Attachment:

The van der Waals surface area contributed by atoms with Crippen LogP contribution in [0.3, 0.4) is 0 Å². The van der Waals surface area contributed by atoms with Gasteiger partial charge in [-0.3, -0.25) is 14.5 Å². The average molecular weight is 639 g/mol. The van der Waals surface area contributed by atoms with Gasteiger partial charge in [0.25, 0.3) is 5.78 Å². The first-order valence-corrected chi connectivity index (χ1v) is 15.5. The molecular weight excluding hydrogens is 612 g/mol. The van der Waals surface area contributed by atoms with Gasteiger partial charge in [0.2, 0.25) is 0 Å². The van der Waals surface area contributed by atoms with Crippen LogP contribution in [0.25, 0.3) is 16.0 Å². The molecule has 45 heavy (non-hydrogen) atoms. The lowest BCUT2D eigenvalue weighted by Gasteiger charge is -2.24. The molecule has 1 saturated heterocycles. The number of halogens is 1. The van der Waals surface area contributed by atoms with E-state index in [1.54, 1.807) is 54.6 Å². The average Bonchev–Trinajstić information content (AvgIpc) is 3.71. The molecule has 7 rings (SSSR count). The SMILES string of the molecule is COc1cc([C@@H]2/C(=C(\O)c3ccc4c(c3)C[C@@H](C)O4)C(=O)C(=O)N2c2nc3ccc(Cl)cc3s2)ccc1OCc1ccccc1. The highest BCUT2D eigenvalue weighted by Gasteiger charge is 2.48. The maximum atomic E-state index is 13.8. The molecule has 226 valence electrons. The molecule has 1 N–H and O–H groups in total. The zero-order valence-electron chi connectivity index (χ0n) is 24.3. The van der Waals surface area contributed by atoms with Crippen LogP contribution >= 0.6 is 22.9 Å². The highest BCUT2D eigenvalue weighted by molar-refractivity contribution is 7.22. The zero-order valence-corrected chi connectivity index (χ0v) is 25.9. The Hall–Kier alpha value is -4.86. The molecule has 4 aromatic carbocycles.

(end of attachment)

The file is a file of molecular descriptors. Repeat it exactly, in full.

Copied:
The van der Waals surface area contributed by atoms with Crippen LogP contribution in [0.3, 0.4) is 0 Å². The van der Waals surface area contributed by atoms with Gasteiger partial charge in [-0.3, -0.25) is 14.5 Å². The average molecular weight is 639 g/mol. The van der Waals surface area contributed by atoms with Gasteiger partial charge in [0.25, 0.3) is 5.78 Å². The first-order valence-corrected chi connectivity index (χ1v) is 15.5. The molecular weight excluding hydrogens is 612 g/mol. The van der Waals surface area contributed by atoms with Gasteiger partial charge in [0.2, 0.25) is 0 Å². The van der Waals surface area contributed by atoms with Crippen LogP contribution in [0.25, 0.3) is 16.0 Å². The molecule has 45 heavy (non-hydrogen) atoms. The lowest BCUT2D eigenvalue weighted by Gasteiger charge is -2.24. The molecule has 1 saturated heterocycles. The number of halogens is 1. The van der Waals surface area contributed by atoms with E-state index in [1.54, 1.807) is 54.6 Å². The average Bonchev–Trinajstić information content (AvgIpc) is 3.71. The molecule has 7 rings (SSSR count). The SMILES string of the molecule is COc1cc([C@@H]2/C(=C(\O)c3ccc4c(c3)C[C@@H](C)O4)C(=O)C(=O)N2c2nc3ccc(Cl)cc3s2)ccc1OCc1ccccc1. The highest BCUT2D eigenvalue weighted by Gasteiger charge is 2.48. The maximum atomic E-state index is 13.8. The molecule has 226 valence electrons. The molecule has 1 N–H and O–H groups in total. The zero-order valence-electron chi connectivity index (χ0n) is 24.3. The van der Waals surface area contributed by atoms with Crippen LogP contribution >= 0.6 is 22.9 Å². The highest BCUT2D eigenvalue weighted by molar-refractivity contribution is 7.22. The zero-order valence-corrected chi connectivity index (χ0v) is 25.9. The Hall–Kier alpha value is -4.86. The molecule has 4 aromatic carbocycles.